Phones have been pretty good for our lives, right?
I would agree with that.
We can talk to just about anyone at any moment in our lives. That’s a good thing. It would seem that more connection with other humans is generally a good thing.
It’s easy to look at phones as a distraction as well. But are we more distracted than we’ve been in the past? We may not have had smartphones in the past, but were there other things that kept our attention?
Our time on smartphones has been increasing according to research. But our overall time with media has not changed that much. It has increased a bit, but we use our phones in spite of things like TV, computers, radio and print.
The trick, which has always been required for busy people and entrepreneurs, is figuring out how to use technology to save time and increase productivity. That requires a few hacks and a few restrictions.
In the past this might mean scheduling specific time each day for reading the newspaper and watching TV. Today we have to learn how to use our phones in ways that makes us more productive, happy and resourceful.
Here are a few of my favorites.
1. Turn Off Notifications
This is probably the biggest item you’ll find for phone hacks, entrepreneurs and productivity. I’ll repeat it because it really is the most important. Nothing throws you off your game more than getting a notification. Interruptions make you stop what you’re doing, even if for a second, and all those little interruptions build over time until your entire life is a notification.
Phones are great because we can get information at any moment, but thankfully we can turn off the notifications for certain apps, people, etc. so that we can manage the flow of information.
2. Turn On Do Not Disturb
This is another popular tip, but it’s a good one. The reason you read it often is because it works. I have Do Not Disturb set for a certain time each night so that I can spend time with family, reading or whatever. I find I am more productive overall when I’m well rested and have time away from work. So even when I’m busy during the week I still use my phone to tune things out so I can come back rested.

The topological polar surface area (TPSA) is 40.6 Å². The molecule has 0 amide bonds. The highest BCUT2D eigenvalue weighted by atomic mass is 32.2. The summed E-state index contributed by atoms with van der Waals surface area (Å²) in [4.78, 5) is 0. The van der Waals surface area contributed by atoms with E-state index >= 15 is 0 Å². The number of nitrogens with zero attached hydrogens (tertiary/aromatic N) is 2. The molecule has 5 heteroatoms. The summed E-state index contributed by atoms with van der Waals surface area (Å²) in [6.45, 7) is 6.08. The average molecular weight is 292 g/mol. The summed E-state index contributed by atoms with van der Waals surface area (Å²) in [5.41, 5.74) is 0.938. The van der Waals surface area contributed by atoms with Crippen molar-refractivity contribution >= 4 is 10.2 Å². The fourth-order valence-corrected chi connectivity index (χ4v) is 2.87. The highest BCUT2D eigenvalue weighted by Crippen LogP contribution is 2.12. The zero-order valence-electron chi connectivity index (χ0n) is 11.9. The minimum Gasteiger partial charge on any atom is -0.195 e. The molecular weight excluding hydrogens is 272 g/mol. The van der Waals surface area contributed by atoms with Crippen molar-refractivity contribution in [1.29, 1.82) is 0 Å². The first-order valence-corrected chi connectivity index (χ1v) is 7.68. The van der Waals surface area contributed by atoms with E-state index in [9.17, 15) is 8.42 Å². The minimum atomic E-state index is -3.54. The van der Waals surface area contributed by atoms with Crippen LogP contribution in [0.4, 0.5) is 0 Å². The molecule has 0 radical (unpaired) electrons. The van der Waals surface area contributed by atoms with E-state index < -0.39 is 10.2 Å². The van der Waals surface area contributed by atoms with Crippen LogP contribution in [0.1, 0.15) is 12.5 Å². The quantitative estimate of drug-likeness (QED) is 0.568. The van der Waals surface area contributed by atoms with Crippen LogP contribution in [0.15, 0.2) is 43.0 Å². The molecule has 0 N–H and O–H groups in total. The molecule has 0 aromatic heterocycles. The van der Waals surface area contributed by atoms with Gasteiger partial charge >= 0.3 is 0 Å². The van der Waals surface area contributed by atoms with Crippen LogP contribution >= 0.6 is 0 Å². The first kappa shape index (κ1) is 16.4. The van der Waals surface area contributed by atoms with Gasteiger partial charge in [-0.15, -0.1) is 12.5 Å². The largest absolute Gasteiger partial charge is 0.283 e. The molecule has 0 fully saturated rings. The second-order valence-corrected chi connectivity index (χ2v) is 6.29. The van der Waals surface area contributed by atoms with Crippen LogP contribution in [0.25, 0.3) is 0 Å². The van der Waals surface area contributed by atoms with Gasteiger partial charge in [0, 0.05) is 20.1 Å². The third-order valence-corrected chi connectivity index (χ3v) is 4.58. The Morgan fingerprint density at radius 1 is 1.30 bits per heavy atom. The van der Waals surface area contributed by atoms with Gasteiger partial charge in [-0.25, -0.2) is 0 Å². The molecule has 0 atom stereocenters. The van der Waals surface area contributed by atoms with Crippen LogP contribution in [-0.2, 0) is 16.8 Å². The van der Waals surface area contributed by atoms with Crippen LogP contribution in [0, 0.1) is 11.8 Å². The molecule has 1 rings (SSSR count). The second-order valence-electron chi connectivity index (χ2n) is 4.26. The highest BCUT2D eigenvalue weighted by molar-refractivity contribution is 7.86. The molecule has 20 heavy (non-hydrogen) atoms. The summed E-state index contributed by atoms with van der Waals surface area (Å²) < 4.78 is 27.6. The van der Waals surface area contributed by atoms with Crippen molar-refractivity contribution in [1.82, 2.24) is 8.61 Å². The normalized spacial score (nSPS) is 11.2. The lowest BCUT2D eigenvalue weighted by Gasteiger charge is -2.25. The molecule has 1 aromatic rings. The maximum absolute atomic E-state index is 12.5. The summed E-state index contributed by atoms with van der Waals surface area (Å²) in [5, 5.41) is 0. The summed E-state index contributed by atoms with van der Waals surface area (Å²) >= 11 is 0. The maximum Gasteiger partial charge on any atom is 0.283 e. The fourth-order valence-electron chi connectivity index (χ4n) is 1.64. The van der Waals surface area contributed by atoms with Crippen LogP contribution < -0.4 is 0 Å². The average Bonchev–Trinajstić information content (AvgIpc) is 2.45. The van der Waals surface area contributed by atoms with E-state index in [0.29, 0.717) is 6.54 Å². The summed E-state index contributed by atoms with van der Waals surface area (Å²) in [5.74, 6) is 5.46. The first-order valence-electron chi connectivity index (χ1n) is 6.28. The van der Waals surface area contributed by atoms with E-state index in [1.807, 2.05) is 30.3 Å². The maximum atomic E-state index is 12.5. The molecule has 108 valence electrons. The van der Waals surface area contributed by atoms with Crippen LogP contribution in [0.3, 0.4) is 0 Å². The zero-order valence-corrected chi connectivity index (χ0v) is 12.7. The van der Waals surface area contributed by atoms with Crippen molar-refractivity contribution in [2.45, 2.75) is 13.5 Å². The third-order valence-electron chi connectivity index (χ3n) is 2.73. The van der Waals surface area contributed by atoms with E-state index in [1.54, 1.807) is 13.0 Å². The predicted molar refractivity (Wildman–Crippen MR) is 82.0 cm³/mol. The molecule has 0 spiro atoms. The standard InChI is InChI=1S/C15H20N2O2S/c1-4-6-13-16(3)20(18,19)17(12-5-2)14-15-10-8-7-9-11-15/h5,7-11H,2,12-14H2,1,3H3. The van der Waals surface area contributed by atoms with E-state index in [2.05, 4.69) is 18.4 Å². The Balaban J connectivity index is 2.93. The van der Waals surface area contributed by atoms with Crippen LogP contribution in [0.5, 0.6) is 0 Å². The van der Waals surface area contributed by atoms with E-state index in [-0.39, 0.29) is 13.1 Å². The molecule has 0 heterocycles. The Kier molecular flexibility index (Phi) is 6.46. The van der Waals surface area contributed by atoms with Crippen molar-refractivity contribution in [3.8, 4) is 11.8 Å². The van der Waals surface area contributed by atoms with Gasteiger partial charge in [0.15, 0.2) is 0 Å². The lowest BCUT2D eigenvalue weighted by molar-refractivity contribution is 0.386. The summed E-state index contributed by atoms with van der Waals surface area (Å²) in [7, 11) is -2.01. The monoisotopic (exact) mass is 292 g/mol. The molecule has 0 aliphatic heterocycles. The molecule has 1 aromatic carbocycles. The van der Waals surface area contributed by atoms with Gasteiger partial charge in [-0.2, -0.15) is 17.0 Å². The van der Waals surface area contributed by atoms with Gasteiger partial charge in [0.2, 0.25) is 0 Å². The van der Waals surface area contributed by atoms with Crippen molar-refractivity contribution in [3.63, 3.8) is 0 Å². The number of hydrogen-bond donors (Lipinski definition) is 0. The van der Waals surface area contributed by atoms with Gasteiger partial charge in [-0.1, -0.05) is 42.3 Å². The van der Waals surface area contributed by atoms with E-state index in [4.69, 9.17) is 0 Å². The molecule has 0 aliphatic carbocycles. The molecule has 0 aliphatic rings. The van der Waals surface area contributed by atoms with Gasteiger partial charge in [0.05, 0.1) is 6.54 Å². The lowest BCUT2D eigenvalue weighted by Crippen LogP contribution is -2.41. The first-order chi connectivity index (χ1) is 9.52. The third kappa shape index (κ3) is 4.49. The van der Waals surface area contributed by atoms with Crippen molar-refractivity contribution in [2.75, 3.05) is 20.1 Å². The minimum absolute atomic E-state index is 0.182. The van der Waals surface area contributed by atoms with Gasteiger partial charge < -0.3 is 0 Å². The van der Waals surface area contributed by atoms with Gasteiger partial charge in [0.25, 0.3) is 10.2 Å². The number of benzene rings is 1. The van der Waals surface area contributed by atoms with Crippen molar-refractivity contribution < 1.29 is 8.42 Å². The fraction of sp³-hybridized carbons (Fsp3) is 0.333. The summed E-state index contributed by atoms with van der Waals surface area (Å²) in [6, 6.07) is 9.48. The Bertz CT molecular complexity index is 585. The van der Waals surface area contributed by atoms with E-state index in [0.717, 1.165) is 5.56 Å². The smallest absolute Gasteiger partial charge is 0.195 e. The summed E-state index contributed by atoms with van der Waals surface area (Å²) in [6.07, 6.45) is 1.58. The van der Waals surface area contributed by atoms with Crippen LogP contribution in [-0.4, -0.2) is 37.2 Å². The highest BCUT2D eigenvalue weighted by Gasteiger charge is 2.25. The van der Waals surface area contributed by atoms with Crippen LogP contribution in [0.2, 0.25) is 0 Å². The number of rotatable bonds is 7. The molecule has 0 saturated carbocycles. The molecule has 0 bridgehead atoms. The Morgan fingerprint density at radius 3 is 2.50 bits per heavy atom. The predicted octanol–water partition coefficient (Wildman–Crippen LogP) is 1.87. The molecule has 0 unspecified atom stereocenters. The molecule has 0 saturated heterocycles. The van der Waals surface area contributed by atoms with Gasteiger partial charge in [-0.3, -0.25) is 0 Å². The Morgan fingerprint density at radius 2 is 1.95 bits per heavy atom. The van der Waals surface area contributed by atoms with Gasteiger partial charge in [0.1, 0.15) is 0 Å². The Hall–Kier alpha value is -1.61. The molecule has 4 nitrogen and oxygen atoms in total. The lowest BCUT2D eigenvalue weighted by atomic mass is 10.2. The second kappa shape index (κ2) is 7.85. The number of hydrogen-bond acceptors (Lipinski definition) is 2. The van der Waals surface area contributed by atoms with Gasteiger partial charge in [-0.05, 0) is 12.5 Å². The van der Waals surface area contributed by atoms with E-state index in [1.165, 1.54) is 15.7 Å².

3. Turn On Airplane Mode
Building on the last one is Airplane Mode. You do this when you’re on an airplane obviously, but you can turn this on any time and I do this often during the workweek in a sense. Not as much anymore, though, because I don’t require it.
I use to put my phone on Airplane Mode to avoid calls when I was writing blog posts. This way I wouldn’t get interrupted by calls and texts and I had an extra step if I wanted to browse or check an app on the phone.
But over time my contacts became trained to not contact me at certain points during the week and I trained myself to avoid checking apps to distract myself.
I still need it once in a while, though.
4. Set Zero Sum Limits
I’ve been using zero sum limits for things like social media for a while. You can actually use it for a number of areas of your life including your phone.
For example, commit to one social media app instead of five. Your number could be two, but don’t let it creep up more than that. I haven’t used Facebook for a few years and don’t miss it at all. My social media preference is Twitter.
You can do this for things on your phone including games, phone calls, contacts, texts, etc. Every time you want to add something you have to remove something else to make room for it.
The idea is that your phone can only take so much of your time so if you add something you have to remove something else.